Today his name led people to this blog.
Whenever that happens, it sets me off on my own new Google search to see what’s generated the interest in him.
All I’ve found is an old article from December 2011: Author basks in his Plattsburgh digs
His editor warned against happiness, and Raskin doesn’t know if he’ll ever publish again. But the author, whose first memoir garnered comparisons to “Catcher in the Rye” and was picked up by a few universities, is fine with that.
“There is a wonderful pleasure with not publishing,” said the author of “Little New York Bastard” and “Bandanas & October Supplies.”
“I can write for myself.”
Today, he mixes mochas and other coffee beverages at a local coffee shop and on the road. He’s content, no longer gripped by anger, and enjoys the life he’s carved out for himself in Plattsburgh.
“I think if you spend a lot of time in a place, you are that place,” he said. “I was that cynical city for 28 years, and now I am here and mellow.”
I see Dylan has gotten a mistaken idea into his head.
This is a wonderful article that is still relevant today:
1) It was the beginning of a disruptive technology
2) Patents were an issue
3) Today we essentially use radio instead of wired telephones
4) It showed that mutual cooperation over single-minded competition is better for everyone, especially for business
5) It deliberately made room for radio “hackers”
6) Innovation being produced by the “young” was noted then, as it is today
7) Radio was cited for its educational possibilities, shades of iTunes U
8) “Freemium” is not a new idea (see Blank Theater Orchestra and newspapers)
9) The timeliness of radio mirrors today’s Internet/Twitter
10) It predicts Roosevelt’s Fireside Chats
11) It predicts people will hate radio ads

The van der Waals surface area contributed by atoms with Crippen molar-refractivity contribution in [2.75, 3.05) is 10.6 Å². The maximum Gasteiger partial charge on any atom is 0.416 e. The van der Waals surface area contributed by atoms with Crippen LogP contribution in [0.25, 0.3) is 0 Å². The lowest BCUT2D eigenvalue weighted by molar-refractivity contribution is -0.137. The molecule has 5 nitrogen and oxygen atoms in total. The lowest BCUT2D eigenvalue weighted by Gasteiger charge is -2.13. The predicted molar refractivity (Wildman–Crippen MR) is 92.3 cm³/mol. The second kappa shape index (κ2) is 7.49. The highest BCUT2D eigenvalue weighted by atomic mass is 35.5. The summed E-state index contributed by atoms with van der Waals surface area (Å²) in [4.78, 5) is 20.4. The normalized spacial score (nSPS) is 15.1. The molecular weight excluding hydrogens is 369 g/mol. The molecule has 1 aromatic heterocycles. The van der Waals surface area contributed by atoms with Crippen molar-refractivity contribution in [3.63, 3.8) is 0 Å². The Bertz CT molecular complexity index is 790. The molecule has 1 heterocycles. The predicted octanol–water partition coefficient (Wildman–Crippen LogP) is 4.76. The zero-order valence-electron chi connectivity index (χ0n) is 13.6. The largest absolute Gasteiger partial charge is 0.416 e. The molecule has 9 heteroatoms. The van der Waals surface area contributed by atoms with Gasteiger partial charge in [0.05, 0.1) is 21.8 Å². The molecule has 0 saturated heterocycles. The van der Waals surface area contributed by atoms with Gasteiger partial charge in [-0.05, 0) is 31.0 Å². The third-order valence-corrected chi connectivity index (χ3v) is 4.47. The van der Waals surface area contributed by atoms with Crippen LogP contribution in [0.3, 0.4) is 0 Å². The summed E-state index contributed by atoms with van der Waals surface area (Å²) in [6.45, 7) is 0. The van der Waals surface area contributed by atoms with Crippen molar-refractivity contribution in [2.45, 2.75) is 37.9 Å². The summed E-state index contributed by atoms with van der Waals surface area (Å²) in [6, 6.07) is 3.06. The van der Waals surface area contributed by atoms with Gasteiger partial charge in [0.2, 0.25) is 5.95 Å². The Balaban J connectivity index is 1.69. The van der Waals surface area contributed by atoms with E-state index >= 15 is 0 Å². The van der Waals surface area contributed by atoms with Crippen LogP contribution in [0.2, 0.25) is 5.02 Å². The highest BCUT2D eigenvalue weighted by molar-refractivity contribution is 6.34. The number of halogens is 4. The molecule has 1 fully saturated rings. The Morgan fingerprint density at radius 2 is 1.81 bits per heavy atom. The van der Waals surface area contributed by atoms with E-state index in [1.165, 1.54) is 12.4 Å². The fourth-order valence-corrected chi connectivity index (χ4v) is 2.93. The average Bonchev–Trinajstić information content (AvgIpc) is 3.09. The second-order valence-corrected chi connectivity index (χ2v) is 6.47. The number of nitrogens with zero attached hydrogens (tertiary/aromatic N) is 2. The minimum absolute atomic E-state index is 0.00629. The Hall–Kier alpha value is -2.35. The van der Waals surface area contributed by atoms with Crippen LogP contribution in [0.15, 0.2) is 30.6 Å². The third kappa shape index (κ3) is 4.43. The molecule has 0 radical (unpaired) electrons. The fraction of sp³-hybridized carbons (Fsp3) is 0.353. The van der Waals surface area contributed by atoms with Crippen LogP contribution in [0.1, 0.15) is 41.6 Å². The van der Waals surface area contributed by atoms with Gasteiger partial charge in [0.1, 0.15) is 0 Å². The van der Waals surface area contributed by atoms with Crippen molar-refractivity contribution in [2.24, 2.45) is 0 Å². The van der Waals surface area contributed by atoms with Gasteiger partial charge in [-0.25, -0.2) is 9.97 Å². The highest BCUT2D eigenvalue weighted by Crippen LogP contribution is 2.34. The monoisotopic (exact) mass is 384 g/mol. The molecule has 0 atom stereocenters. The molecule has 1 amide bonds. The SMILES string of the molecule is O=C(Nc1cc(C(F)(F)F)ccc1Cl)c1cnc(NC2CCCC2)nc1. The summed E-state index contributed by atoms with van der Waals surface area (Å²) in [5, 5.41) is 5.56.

12) There were few trolls back then
This post, minus this preface and the original page images — but with the illustrations — is available as an ePub eBook at Google Docs for those who wish to read it on a tablet or store for later.
E-Books Destroying Traditional Publishing? The Story’s Not That Simple
“We’ve had an incredible year,” says Sourcebooks President Dominique Raccah. “Last year was the best year in the company’s history. This year we beat that, which I didn’t think was even possible.” Raccah adds that her company is doing well because of digital publishing, not in spite of it. “It’s been an amazing ride,” she says.
First, quoting Dominique Raccah is like quoting Steve Jobs when it comes to the MP3 player business. Of course the person who is best at something is going to be having a good year. But how was that year in MP3 players for, say, Creative, Microsoft, Archos, Samsung? Get my meaning?
I don’t know who did either the sculpture or the photograph.
I found it via Google Image Search attached to this Tumblr URL that apparently has no Tumblr attached to it.
Unlike other depictions, I believe that is the first true representation of Diogenes.
And others had trial of cruel mockings and scourgings, yea, moreover of bonds and imprisonment: They were stoned, they were sawn asunder, were tempted, were slain with the sword: they wandered about in sheepskins and goatskins; being destitute, afflicted, tormented; (Of whom the world was not worthy:) they wandered in deserts, and in mountains, and in dens and caves of the earth.
And thanks to Moriah Jovan for the header assist.